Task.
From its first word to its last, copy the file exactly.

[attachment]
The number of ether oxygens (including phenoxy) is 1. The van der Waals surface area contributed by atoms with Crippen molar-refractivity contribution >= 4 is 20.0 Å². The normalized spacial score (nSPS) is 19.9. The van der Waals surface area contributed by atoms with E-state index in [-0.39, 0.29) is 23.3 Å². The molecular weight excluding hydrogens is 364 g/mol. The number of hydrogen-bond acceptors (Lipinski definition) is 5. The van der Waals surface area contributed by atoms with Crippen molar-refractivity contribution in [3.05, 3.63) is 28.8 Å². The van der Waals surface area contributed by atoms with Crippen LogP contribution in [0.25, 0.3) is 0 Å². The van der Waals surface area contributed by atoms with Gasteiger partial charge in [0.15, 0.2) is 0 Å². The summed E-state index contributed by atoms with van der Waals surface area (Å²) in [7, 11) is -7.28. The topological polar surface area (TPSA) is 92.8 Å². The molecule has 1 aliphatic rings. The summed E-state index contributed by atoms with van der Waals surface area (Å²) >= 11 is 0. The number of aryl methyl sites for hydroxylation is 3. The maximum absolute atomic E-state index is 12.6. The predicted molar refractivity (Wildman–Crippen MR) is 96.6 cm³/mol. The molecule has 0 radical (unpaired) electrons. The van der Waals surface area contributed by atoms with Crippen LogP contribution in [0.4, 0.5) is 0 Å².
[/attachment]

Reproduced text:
The number of ether oxygens (including phenoxy) is 1. The van der Waals surface area contributed by atoms with Crippen molar-refractivity contribution >= 4 is 20.0 Å². The normalized spacial score (nSPS) is 19.9. The van der Waals surface area contributed by atoms with E-state index in [-0.39, 0.29) is 23.3 Å². The molecular weight excluding hydrogens is 364 g/mol. The number of hydrogen-bond acceptors (Lipinski definition) is 5. The van der Waals surface area contributed by atoms with Crippen molar-refractivity contribution in [3.05, 3.63) is 28.8 Å². The van der Waals surface area contributed by atoms with Crippen LogP contribution in [0.25, 0.3) is 0 Å². The van der Waals surface area contributed by atoms with Gasteiger partial charge in [0.15, 0.2) is 0 Å². The summed E-state index contributed by atoms with van der Waals surface area (Å²) in [7, 11) is -7.28. The topological polar surface area (TPSA) is 92.8 Å². The molecule has 1 aliphatic rings. The summed E-state index contributed by atoms with van der Waals surface area (Å²) >= 11 is 0. The number of aryl methyl sites for hydroxylation is 3. The maximum absolute atomic E-state index is 12.6. The predicted molar refractivity (Wildman–Crippen MR) is 96.6 cm³/mol. The molecule has 0 radical (unpaired) electrons. The van der Waals surface area contributed by atoms with Crippen LogP contribution in [0.4, 0.5) is 0 Å².